I’m going to just come out and admit this: I have never once made microwave popcorn.
However, I’m married to someone who has, and the experience has left him with very strong feelings on the matter of popcorn and how it is properly made. You know how some people are persnickety about tea-making? You must boil the water and then let it rest to just this temperature and then you pour the just-under-boiling water tea over the leaves — NO TEA BAGS JUST LOOSE LEAVES — just so and so on and so on? Well, according to my other half, making popcorn is less complicated than making proper tea (at least, as I understand him) but there are, regardless, right and wrong ways to go about it. And under no circumstance does a microwave fall under the right category.
First you have to pull out a large stock pot. We use the big Revereware stock pot: it is tall and has a good lid and is not very heavy. You coat the bottom of the pot with vegetable oil and put in popcorn. My instinct is always to use one cup of raw kernels but I’m told this is ludicrously too much. I say there’s never too much. Anyhow, you heat the oil, you put in the popcorn kernels, and then, with the lid on, idiot, you hold the handles of the pot and sort of agitate the kernels gently. You must have the pot close to the stove, on the stove, while you agitate the kernels: you’re looking for a horizontal “swish/swish/swish” kind of thing here, not an up-and-down motion. It takes a few minutes for the oil to heat to the point where the kernels will feel sufficiently pressurized to explode; you may get bored and think, “I’m just gonna lift the lid and see what’s going on in there.” Don’t do that! Just don’t! Leave it be! Keep swirling the popcorn around. After a little while you’ll hear a little ping and then another ping and then another and pretty soon it’s just POP POP POP POP POP and all hell’s breaking loose in there and you have to keep the pan moving otherwise that shit’s gonna burn and you just let it do its thing while you move the pot around.
And then things begin to die down. The popcorn’s mostly popped. You’ll hear a few little lingering popping sounds as some old maids come through at the last moment. But after a couple more minutes, it’s all over.
Now, you may have already melted some butter to pour on your popcorn. Me, I don’t need it. What I like to do is shake on some of the cheese powder you can order from King Arthur Flour . We all love it. It’s like making your own Smartfood, almost. I don’t use enough of it, ever, to really rise to Smartfood-levels of heavenly cheese popcorn, but a couple tablespoons does the trick. This stuff isn’t cheap, so it’s definitely a hard-core treat for us, but once in a while it’s just the thing.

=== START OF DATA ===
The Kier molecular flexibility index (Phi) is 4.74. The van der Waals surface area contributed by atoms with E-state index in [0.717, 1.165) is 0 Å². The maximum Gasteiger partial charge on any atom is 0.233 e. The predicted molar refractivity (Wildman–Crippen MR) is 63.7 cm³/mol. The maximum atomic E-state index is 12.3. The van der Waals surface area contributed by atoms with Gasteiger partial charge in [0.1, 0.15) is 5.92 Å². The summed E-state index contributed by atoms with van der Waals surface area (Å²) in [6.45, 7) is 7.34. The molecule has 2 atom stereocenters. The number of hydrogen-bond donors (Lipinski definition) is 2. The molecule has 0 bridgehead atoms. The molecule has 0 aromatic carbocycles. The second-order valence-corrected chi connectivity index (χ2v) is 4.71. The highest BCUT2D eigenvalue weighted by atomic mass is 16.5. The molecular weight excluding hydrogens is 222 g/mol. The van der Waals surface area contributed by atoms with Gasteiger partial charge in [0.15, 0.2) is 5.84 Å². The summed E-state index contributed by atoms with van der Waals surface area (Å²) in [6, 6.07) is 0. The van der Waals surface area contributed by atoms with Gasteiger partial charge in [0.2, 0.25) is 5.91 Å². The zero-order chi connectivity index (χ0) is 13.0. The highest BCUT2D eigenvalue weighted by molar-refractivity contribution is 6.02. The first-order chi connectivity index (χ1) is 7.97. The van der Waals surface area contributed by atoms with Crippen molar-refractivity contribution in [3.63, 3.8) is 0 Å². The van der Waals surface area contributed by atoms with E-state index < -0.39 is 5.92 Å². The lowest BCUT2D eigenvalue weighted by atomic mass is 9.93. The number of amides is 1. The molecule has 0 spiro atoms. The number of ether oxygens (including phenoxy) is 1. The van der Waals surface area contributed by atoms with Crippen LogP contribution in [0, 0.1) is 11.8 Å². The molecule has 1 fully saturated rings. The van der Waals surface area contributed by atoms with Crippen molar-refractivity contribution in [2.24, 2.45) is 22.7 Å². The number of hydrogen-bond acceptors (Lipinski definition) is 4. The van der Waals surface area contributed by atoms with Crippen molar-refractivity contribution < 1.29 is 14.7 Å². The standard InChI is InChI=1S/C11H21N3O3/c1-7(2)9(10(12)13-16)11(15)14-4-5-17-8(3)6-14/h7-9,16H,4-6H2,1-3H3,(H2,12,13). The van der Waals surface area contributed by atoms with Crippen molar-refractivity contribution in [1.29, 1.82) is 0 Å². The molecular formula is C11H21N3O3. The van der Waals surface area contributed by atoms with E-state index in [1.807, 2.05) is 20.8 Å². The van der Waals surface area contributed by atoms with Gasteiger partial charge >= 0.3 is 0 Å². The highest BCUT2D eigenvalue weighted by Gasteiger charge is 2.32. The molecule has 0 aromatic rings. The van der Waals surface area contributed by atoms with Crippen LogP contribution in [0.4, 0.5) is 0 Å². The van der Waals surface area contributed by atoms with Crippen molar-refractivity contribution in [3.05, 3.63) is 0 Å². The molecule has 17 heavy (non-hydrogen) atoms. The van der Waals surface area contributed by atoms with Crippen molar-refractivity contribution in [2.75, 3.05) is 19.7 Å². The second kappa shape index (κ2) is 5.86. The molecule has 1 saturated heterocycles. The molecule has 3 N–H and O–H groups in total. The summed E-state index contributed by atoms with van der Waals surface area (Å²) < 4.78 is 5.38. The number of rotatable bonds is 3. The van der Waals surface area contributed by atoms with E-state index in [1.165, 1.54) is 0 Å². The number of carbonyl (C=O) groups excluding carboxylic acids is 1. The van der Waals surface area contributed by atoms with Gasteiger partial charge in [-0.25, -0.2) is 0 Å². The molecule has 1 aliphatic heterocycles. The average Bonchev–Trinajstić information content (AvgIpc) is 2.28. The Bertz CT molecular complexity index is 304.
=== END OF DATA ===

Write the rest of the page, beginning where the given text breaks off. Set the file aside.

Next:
People will talk to you about all these clever things you can sprinkle on your popcorn. They’ll talk to you about cumin and nutritional yeast, a thing I’ve yet to purchase, ever. They’ll give you this jazz about chili powder and lime and all this and I’m like, “you know, I’m sure that’s great, but that’s not what I want.” When I want popcorn I want it either plain or with cheese. That’s it. Mostly, I want it in large quantity.
Crappy snowy afternoons, when the kid and I are going to just curl up and watch a movie because we’re too tuckered out to read, even, and we just want to zone out on the couch — that’s when I make popcorn. I will make a vast quantity of popcorn. And I will get out the two large white ceramic bowls that only she and I ever eat out of — they are the bowls we use when my husband isn’t home for dinner and it’s just the two of us having Long Spaghetti Night, too — and we will watch a dumb movie and eat popcorn. Pirate Radio, or School of Rock, and cheese popcorn. That is a fine winter afternoon. Sure, cleaning out the popcorn pot is a nuisance, but for superior popcorn, it’s worth it. No good food comes from a microwave, people. Accept this, absorb this, and go buy a bag of popcorn kernels the next time a snowstorm’s coming in. Your panic shopping list will now read: Milk, bread, beer, popcorn.
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